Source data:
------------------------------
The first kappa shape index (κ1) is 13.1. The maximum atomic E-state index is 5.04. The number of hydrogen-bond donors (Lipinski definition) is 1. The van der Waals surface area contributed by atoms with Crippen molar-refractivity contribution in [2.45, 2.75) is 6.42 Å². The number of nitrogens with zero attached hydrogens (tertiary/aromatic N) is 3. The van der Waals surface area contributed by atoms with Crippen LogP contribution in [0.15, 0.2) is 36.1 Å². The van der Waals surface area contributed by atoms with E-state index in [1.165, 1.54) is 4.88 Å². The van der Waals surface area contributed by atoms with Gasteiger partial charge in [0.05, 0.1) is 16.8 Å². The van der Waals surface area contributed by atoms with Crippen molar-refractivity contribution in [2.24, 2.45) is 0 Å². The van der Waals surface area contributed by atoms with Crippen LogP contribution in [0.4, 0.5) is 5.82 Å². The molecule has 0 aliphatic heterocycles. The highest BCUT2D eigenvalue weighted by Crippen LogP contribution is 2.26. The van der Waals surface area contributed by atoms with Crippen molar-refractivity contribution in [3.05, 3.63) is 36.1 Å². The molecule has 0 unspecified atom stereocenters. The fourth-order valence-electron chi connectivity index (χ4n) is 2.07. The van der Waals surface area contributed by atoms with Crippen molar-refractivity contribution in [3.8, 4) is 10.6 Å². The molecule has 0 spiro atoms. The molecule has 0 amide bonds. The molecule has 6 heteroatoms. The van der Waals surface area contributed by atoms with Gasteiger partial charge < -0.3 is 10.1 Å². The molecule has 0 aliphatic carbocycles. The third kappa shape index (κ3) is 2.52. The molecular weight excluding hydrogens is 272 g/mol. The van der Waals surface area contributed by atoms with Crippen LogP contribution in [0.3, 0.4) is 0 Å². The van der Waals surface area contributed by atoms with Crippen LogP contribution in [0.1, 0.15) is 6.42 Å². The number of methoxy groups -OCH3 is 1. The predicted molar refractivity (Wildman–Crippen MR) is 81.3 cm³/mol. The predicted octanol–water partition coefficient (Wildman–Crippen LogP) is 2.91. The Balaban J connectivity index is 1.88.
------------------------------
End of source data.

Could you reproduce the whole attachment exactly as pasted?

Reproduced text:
The first kappa shape index (κ1) is 13.1. The maximum atomic E-state index is 5.04. The number of hydrogen-bond donors (Lipinski definition) is 1. The van der Waals surface area contributed by atoms with Crippen molar-refractivity contribution in [2.45, 2.75) is 6.42 Å². The number of nitrogens with zero attached hydrogens (tertiary/aromatic N) is 3. The van der Waals surface area contributed by atoms with Crippen LogP contribution in [0.15, 0.2) is 36.1 Å². The van der Waals surface area contributed by atoms with E-state index in [1.165, 1.54) is 4.88 Å². The van der Waals surface area contributed by atoms with Gasteiger partial charge in [0.05, 0.1) is 16.8 Å². The van der Waals surface area contributed by atoms with Crippen molar-refractivity contribution in [2.24, 2.45) is 0 Å². The van der Waals surface area contributed by atoms with Crippen LogP contribution in [0.4, 0.5) is 5.82 Å². The molecule has 0 aliphatic heterocycles. The highest BCUT2D eigenvalue weighted by Crippen LogP contribution is 2.26. The van der Waals surface area contributed by atoms with Crippen molar-refractivity contribution in [3.05, 3.63) is 36.1 Å². The molecule has 0 unspecified atom stereocenters. The fourth-order valence-electron chi connectivity index (χ4n) is 2.07. The van der Waals surface area contributed by atoms with Crippen molar-refractivity contribution in [3.8, 4) is 10.6 Å². The molecule has 0 spiro atoms. The molecule has 0 amide bonds. The molecule has 6 heteroatoms. The van der Waals surface area contributed by atoms with Gasteiger partial charge < -0.3 is 10.1 Å². The molecule has 0 aliphatic carbocycles. The third kappa shape index (κ3) is 2.52. The molecular weight excluding hydrogens is 272 g/mol. The van der Waals surface area contributed by atoms with Crippen LogP contribution in [0.3, 0.4) is 0 Å². The van der Waals surface area contributed by atoms with Crippen LogP contribution in [0.1, 0.15) is 6.42 Å². The number of methoxy groups -OCH3 is 1. The predicted molar refractivity (Wildman–Crippen MR) is 81.3 cm³/mol. The predicted octanol–water partition coefficient (Wildman–Crippen LogP) is 2.91. The Balaban J connectivity index is 1.88.